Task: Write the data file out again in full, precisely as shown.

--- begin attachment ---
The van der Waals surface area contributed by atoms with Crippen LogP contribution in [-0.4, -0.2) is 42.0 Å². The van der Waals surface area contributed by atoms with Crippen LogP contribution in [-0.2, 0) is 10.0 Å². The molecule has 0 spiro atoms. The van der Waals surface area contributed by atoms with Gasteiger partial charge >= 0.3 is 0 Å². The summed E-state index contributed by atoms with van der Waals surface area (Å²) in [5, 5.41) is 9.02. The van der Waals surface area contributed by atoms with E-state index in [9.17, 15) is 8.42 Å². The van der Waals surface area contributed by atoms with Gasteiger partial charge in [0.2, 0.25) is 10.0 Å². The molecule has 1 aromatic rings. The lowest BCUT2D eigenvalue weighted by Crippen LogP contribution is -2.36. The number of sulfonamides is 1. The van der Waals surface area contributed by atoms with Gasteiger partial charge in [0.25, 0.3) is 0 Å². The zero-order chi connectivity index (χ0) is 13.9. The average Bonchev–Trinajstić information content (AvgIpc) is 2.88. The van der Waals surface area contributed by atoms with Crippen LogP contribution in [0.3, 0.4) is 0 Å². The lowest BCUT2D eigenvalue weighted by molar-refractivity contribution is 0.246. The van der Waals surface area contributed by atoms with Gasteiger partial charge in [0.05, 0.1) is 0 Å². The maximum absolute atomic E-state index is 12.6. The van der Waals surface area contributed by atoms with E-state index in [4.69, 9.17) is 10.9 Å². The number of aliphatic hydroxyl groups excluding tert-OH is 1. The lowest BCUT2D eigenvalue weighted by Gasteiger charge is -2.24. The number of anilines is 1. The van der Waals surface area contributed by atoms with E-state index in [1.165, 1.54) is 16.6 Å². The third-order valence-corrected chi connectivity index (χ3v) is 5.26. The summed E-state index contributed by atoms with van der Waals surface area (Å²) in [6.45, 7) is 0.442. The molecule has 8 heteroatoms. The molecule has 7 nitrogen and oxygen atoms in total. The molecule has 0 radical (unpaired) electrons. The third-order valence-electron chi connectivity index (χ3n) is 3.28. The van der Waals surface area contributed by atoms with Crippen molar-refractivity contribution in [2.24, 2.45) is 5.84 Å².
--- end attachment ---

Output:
The van der Waals surface area contributed by atoms with Crippen LogP contribution in [-0.4, -0.2) is 42.0 Å². The van der Waals surface area contributed by atoms with Crippen LogP contribution in [-0.2, 0) is 10.0 Å². The molecule has 0 spiro atoms. The van der Waals surface area contributed by atoms with Gasteiger partial charge >= 0.3 is 0 Å². The summed E-state index contributed by atoms with van der Waals surface area (Å²) in [5, 5.41) is 9.02. The van der Waals surface area contributed by atoms with E-state index in [9.17, 15) is 8.42 Å². The van der Waals surface area contributed by atoms with Gasteiger partial charge in [0.2, 0.25) is 10.0 Å². The molecule has 1 aromatic rings. The lowest BCUT2D eigenvalue weighted by Crippen LogP contribution is -2.36. The number of sulfonamides is 1. The van der Waals surface area contributed by atoms with Gasteiger partial charge in [0.25, 0.3) is 0 Å². The zero-order chi connectivity index (χ0) is 13.9. The average Bonchev–Trinajstić information content (AvgIpc) is 2.88. The van der Waals surface area contributed by atoms with Crippen LogP contribution in [0.3, 0.4) is 0 Å². The lowest BCUT2D eigenvalue weighted by molar-refractivity contribution is 0.246. The van der Waals surface area contributed by atoms with Gasteiger partial charge in [0.05, 0.1) is 0 Å². The maximum absolute atomic E-state index is 12.6. The van der Waals surface area contributed by atoms with E-state index in [4.69, 9.17) is 10.9 Å². The number of aliphatic hydroxyl groups excluding tert-OH is 1. The lowest BCUT2D eigenvalue weighted by Gasteiger charge is -2.24. The number of anilines is 1. The van der Waals surface area contributed by atoms with E-state index in [1.165, 1.54) is 16.6 Å². The third-order valence-corrected chi connectivity index (χ3v) is 5.26. The summed E-state index contributed by atoms with van der Waals surface area (Å²) in [6.45, 7) is 0.442. The molecule has 8 heteroatoms. The molecule has 7 nitrogen and oxygen atoms in total. The molecule has 0 radical (unpaired) electrons. The third-order valence-electron chi connectivity index (χ3n) is 3.28. The van der Waals surface area contributed by atoms with Crippen molar-refractivity contribution in [2.24, 2.45) is 5.84 Å².